The nation’s foremost law firm with a practice dedicated to representing victims of food poisoning.

Call us at 1 866-770-2032

E. coli O157:H7 tied to Grassfields Cheese

E. coli O157:H7 tied to Grassfields Cheese

Contact Us

Contact the Marler Clark E. coli attorneys today for a free case evaluation.

The Michigan Department of Health and Human Services (MDHHS), the Department of Agriculture and Rural Development (MDARD), and local health departments are investigating an outbreak of six cases of non-O157:H7 Shiga toxin- producing Escherichia coli infections in Michigan residents from five counties: Calhoun, Kent, Livingston, St Clair, and Wayne; a seventh case is from out of state. All six cases have been laboratory confirmed at MDHHS and have the same of strain of E coli.

While the investigation is still underway, several of the ill individuals have reported consuming meals containing Grassfields cheese products in multiple restaurant settings. Samples of cheeses have been collected from restaurants and from Grassfields Cheese in Coopersville, MI. Bacteria matching the E coli strain found in the ill individuals was identified in one Grassfields cheese sample through testing done at the MDARD Geagley Lab and the MDHHS Lab. Testing of more cheeses is underway.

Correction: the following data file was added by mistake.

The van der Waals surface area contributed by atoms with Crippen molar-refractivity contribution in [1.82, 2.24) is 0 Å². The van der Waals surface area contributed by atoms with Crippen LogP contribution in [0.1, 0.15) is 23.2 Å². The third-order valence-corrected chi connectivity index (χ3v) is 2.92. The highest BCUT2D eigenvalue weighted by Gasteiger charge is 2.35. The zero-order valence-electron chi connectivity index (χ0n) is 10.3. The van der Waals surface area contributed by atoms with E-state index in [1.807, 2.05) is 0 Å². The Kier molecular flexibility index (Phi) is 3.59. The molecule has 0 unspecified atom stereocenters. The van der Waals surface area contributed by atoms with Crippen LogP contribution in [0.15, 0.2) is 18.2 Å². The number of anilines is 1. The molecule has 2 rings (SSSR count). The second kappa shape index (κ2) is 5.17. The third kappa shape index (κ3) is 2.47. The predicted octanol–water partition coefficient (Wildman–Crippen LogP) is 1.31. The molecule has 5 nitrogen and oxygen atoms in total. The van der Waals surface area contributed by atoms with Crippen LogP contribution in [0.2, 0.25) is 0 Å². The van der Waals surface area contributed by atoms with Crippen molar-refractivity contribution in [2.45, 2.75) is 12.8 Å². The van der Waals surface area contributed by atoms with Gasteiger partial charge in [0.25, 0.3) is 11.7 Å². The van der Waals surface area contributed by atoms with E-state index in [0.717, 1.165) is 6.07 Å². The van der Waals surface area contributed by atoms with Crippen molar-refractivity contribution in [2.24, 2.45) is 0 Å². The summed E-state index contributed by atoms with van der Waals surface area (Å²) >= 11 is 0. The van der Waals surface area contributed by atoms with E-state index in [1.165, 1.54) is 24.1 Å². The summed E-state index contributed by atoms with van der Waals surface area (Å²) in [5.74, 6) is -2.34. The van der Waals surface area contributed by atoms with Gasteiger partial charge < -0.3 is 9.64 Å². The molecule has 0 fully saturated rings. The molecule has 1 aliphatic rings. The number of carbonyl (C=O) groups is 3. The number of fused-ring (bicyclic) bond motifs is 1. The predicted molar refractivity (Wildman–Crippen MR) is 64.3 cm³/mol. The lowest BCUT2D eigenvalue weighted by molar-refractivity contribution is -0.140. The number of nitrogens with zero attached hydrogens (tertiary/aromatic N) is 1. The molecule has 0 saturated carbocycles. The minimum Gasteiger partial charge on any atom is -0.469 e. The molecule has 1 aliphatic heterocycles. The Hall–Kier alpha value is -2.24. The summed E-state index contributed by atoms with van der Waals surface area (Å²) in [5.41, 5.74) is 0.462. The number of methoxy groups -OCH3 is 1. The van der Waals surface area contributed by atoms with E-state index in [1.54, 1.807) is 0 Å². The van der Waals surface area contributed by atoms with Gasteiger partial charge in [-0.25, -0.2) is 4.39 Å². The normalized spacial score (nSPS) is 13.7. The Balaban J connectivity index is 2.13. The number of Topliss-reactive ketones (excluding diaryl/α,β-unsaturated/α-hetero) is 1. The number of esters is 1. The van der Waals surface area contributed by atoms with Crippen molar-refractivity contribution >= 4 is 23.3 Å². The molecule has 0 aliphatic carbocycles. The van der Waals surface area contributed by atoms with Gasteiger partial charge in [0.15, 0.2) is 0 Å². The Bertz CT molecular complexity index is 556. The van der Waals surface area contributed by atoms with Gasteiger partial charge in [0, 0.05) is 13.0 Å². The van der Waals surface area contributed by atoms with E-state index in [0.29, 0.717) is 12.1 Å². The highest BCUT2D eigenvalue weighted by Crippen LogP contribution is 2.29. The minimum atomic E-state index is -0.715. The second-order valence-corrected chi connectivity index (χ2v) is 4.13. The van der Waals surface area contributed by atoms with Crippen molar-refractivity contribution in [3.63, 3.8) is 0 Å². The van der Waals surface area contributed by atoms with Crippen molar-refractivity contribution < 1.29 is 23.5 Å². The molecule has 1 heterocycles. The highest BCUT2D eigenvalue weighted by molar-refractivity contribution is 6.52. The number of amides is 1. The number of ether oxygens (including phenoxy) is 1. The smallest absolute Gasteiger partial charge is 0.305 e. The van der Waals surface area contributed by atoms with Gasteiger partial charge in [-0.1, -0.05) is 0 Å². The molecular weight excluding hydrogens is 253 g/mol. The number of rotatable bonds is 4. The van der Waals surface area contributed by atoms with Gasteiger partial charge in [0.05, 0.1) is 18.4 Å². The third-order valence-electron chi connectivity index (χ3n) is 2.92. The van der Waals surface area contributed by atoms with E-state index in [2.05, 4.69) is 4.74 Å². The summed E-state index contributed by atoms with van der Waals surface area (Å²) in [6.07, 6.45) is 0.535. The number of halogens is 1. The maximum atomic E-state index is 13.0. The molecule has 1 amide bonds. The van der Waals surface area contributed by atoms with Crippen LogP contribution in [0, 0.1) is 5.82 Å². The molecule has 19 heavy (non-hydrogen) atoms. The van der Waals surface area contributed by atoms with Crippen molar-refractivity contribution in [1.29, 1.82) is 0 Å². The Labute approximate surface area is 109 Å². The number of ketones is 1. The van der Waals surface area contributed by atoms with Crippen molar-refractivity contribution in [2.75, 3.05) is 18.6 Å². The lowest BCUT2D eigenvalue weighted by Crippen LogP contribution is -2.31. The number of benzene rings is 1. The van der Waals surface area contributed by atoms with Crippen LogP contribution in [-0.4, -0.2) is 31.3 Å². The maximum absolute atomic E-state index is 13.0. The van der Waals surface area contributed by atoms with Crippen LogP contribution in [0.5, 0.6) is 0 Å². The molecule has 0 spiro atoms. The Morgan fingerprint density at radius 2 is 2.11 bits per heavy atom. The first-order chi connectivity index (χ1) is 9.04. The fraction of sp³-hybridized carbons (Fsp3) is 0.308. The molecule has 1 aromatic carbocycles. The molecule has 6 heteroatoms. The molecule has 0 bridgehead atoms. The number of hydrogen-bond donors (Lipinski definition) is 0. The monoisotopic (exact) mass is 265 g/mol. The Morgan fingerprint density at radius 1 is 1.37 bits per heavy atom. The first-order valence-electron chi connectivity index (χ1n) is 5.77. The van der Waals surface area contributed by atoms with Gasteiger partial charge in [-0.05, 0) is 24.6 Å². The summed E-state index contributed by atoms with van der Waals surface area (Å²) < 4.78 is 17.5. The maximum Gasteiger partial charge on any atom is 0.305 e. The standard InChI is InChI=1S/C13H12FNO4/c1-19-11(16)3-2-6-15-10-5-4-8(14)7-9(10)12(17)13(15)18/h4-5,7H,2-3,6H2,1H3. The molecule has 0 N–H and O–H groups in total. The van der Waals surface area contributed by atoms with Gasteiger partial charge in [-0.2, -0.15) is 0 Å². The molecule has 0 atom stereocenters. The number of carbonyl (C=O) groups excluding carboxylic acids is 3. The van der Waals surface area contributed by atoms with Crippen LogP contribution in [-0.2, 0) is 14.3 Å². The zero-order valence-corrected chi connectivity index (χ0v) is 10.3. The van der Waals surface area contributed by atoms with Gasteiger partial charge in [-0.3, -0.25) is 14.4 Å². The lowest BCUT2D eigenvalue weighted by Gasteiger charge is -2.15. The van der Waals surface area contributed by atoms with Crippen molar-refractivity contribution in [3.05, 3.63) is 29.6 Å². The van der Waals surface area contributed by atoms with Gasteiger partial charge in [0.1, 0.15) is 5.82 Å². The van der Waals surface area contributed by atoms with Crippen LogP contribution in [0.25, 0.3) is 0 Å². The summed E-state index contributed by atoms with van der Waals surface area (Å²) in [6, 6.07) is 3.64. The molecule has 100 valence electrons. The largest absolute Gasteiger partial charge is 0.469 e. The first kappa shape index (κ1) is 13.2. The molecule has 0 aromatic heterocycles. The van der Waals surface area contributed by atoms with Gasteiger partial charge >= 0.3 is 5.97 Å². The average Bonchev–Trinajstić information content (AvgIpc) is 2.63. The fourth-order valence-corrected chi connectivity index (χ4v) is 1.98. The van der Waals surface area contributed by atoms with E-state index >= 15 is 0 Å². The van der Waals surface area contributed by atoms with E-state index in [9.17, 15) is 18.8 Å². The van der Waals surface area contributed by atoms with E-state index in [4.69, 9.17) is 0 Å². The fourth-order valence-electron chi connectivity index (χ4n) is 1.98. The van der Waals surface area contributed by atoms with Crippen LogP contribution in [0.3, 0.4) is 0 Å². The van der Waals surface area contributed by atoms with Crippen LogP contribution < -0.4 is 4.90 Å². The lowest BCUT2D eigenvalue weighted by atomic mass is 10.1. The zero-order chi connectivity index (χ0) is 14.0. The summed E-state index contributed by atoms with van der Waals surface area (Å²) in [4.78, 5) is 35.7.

Cases range in age from 15 to 37 years old and illness onset dates range from March 13, 2016, to July 13, 2016. One case was hospitalized but has since been discharged.

Grassfields Cheese LLC has issued a nationwide recall of all types and sizes of organic cheese manufactured from December 1, 2015, through June 1, 2016. Cheeses include Gouda, Onion ‘n Garlic, Country Dill, Leyden, Edam, Lamont Cheddar, Chili Cheese, Fait Fras, Polkton Corners and Crofters.

Illness caused by Shiga toxin-producing E. coli can include symptoms of acute diarrhea, bloody diarrhea, and abdominal cramps with little or no fever. The illness usually lasts one week. In some people, especially young children, the elderly, or those who are immunocompromised, a more severe illness, such as hemolytic uremic syndrome (HUS), and even death, is possible. Persons with HUS have kidney failure and often require dialysis and transfusions.

Anyone who has recently eaten Grassfields Cheese products and is experiencing symptoms should contact their healthcare provider and their local health department.

Additional Resources

The Marler Clark Network